April #122 : Legal Eye-April 2006 - by Catherine Hanssens

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Table of Contents

Anonymous No More

Editor's Letter-April 2006

Dead Certain?

Tough Breaks

Hepatitis C: New Help Is on the Way

Blowing Smokes

Doctor's Diary-April 2006

Tasty Freeze

Snack Pack

Double Duty

POZ Personals of the Month-April 2006

Toon Darn Hot

Legal Eye-April 2006

Office Politics

Worldwide Web

Up Close and Impersonal

Border Patrol

A Virus in Verse

Oral Fixation

Germ Warfare

Sleeping With the Enemy

The Plot Thickens

Editor's Letter-April 2006

Mailbox-April 2006

Most Popular Lessons

The HIV Life Cycle


Herpes Simplex Virus

Syphilis & Neurosyphilis

Treatments for Opportunistic Infections (OIs)

What is AIDS & HIV?

Hepatitis & HIV

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April 2006

Legal Eye-April 2006

by Catherine Hanssens

Tax Time

I was on disability all last year and have some unpaid medical bills. Do I have to pay taxes on my benefits, and can I deduct those bills?    

Dear Taxed,
Well, that depends on your benefits. Supplemental Security Income (SSI) is never taxed. From 50% to 85% of Supplemental Security Disability Insurance (SSDI) can be taxed if you also had income from another taxable source and if half your social security benefits plus all your other income is more than $25,000 for singles and $32,000 for married folks. The percent and tax rate depend on income. Fill out the worksheet the IRS sends with the 1040 form or in IRS publication 915 to figure out how much you owe. Because unemployment benefits are taxed, state disability benefits can be taxed if you switch from unemployment to disability without asking the unemployment office to remove you from their list of beneficiaries.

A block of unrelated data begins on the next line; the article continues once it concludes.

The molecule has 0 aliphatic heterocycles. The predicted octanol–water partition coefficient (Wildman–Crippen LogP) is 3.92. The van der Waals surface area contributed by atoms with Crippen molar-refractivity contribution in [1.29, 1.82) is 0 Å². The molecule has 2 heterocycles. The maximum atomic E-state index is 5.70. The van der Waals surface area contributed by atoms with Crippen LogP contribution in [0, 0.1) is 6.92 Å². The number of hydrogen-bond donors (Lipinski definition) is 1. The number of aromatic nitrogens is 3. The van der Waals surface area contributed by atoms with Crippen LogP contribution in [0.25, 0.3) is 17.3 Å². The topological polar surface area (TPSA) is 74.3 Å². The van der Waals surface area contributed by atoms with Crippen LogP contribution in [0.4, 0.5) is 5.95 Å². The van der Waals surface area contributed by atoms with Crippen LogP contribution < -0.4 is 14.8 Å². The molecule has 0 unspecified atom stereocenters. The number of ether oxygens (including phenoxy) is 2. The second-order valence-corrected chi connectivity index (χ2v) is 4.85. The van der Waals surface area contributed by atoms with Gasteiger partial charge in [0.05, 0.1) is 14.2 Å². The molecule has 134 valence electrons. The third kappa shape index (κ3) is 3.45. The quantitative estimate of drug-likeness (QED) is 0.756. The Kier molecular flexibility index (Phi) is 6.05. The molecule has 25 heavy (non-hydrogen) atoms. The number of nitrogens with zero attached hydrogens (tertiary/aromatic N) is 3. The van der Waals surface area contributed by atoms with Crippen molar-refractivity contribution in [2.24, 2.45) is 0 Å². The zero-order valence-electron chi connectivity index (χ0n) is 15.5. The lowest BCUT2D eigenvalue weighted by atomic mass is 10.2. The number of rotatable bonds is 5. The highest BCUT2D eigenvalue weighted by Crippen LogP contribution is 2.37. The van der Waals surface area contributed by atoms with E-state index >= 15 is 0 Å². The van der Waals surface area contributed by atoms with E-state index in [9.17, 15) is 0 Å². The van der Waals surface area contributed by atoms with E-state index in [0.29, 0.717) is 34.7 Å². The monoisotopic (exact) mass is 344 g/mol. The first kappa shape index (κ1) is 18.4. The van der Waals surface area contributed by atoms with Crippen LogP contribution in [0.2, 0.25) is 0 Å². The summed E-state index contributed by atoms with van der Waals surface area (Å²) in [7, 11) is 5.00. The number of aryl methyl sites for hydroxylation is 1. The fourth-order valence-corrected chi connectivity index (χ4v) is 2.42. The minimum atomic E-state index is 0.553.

Private disability is taxed as earned income when your employer pays the premiums, but not if you do. As for medical bills, anyone can deduct costs over 7.5% of their gross income (include transportation costs for medical care and health insurance payments).

State benefits vary, and the tax code is full of complexities, so check if your local AIDS organization or local bar association has a free program offering tax advice. Search the American Bar Association’s AIDS directory, www.abanet.org. Many happy returns.

*Catherine Hanssens, JD, founded The Center for HIV Law and Policy. Her column offers general guidance and should not substitute for a lawyer's counsel.

Send all legal queries to law@poz.com.

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